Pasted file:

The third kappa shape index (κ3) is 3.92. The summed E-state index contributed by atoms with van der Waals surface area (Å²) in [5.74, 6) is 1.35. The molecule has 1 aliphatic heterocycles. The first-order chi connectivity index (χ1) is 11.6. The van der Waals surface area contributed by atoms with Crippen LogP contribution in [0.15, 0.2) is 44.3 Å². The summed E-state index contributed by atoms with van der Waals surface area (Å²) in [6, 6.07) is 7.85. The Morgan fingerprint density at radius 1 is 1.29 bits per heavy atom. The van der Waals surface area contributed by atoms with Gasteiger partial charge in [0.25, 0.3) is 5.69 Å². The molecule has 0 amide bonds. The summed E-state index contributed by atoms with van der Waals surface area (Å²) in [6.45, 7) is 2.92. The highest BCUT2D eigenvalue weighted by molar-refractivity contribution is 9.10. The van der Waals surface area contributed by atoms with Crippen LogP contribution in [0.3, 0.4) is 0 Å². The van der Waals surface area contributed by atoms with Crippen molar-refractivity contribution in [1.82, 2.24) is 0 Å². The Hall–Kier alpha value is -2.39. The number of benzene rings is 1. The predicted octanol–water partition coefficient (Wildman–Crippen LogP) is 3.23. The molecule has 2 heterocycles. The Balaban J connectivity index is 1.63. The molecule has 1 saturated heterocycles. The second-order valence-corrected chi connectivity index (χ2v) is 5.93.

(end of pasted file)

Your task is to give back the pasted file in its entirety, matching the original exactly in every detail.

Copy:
The third kappa shape index (κ3) is 3.92. The summed E-state index contributed by atoms with van der Waals surface area (Å²) in [5.74, 6) is 1.35. The molecule has 1 aliphatic heterocycles. The first-order chi connectivity index (χ1) is 11.6. The van der Waals surface area contributed by atoms with Crippen LogP contribution in [0.15, 0.2) is 44.3 Å². The summed E-state index contributed by atoms with van der Waals surface area (Å²) in [6, 6.07) is 7.85. The Morgan fingerprint density at radius 1 is 1.29 bits per heavy atom. The van der Waals surface area contributed by atoms with Gasteiger partial charge in [0.25, 0.3) is 5.69 Å². The molecule has 0 amide bonds. The summed E-state index contributed by atoms with van der Waals surface area (Å²) in [6.45, 7) is 2.92. The highest BCUT2D eigenvalue weighted by molar-refractivity contribution is 9.10. The van der Waals surface area contributed by atoms with Crippen LogP contribution in [0.3, 0.4) is 0 Å². The van der Waals surface area contributed by atoms with Crippen molar-refractivity contribution in [1.82, 2.24) is 0 Å². The Hall–Kier alpha value is -2.39. The number of benzene rings is 1. The predicted octanol–water partition coefficient (Wildman–Crippen LogP) is 3.23. The molecule has 2 heterocycles. The Balaban J connectivity index is 1.63. The molecule has 1 saturated heterocycles. The second-order valence-corrected chi connectivity index (χ2v) is 5.93.